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Who We Help

The IEF working in partnership with other leading global bodies, charities and egg industry companies, can achieve the remarkable. We have the joint resources to create change and add value to existing projects as we seek to help undernourished populations in developing regions of the world.

The IEF aims to be the ‘multiplier’ and ‘facilitator’ resulting in tangible, life-changing effects for many individuals including expectant mothers, infants and children.


Children

Eggs are a nutritious food for children providing useful amounts of nutrients important for growth and development.

For example, eggs contain choline which is essential for normal functioning of all cells in the body, including those needed for metabolism, brain and nerve function and memory. Choline from eggs therefore helps to promote brain and memory development in infants and improves concentration levels for children at school.

Providing access to a source of high-quality protein, such as eggs helps boost the function of an individual’s immune system, providing improved natural disease resistance. Eggs are also a rich source of vitamin A, vitamin B12, and selenium, which are all important for maintaining a healthy immune system.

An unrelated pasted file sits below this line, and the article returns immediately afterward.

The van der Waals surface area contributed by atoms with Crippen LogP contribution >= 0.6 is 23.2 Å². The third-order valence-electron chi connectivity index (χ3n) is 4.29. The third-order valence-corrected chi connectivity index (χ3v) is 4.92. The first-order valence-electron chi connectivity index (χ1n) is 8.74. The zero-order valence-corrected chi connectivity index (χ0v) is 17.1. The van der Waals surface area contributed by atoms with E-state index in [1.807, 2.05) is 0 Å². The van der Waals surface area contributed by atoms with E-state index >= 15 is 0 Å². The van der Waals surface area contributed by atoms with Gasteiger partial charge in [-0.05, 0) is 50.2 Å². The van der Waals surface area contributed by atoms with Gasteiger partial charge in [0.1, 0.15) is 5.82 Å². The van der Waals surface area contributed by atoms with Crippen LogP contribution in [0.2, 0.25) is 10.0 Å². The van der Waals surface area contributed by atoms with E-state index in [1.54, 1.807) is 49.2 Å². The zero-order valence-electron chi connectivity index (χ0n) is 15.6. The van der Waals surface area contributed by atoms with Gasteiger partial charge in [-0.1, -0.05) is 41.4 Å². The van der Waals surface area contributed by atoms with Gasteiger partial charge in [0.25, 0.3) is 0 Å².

The IEF supports Project Canaan, aimed at providing high-quality protein to children of all ages.

Find out more about Project Canaan.


Expectant mothers

Eggs also provide essential nutrients and protein for pregnant and lactating women, helping them to meet their increased nutritional requirements.

Choline found in eggs can help to prevent birth defects and helps promote early brain development. Eggs are also a good source of folic acid, which is important for pregnant women as it can help prevent certain nerve-related birth defects.

Working with Heart for Africa at Project Canaan’s egg farm, we are able to support the local Manzini Hospital maternity ward by supplying eggs.

Find out more about Project Canaan.


Young adults and students

In addition to the wide ranging nutritional benefits of eating them, production of eggs provides social and economic benefits for emerging farmers across the world.

The Food and Agriculture Organization (FAO) estimates that by 2050 as many as one in four of the world’s population will be living in Africa. Expanding agriculture practices and enhancing productivity will continue to be a priority for generations to come.

The IEF’s Global Egg Schools target participants in areas of need around the world, providing them with technical knowledge to enable them to improve bird health, boost feed efficiency and increase productivity on their farms.

Find out more about our Global Egg Schools.


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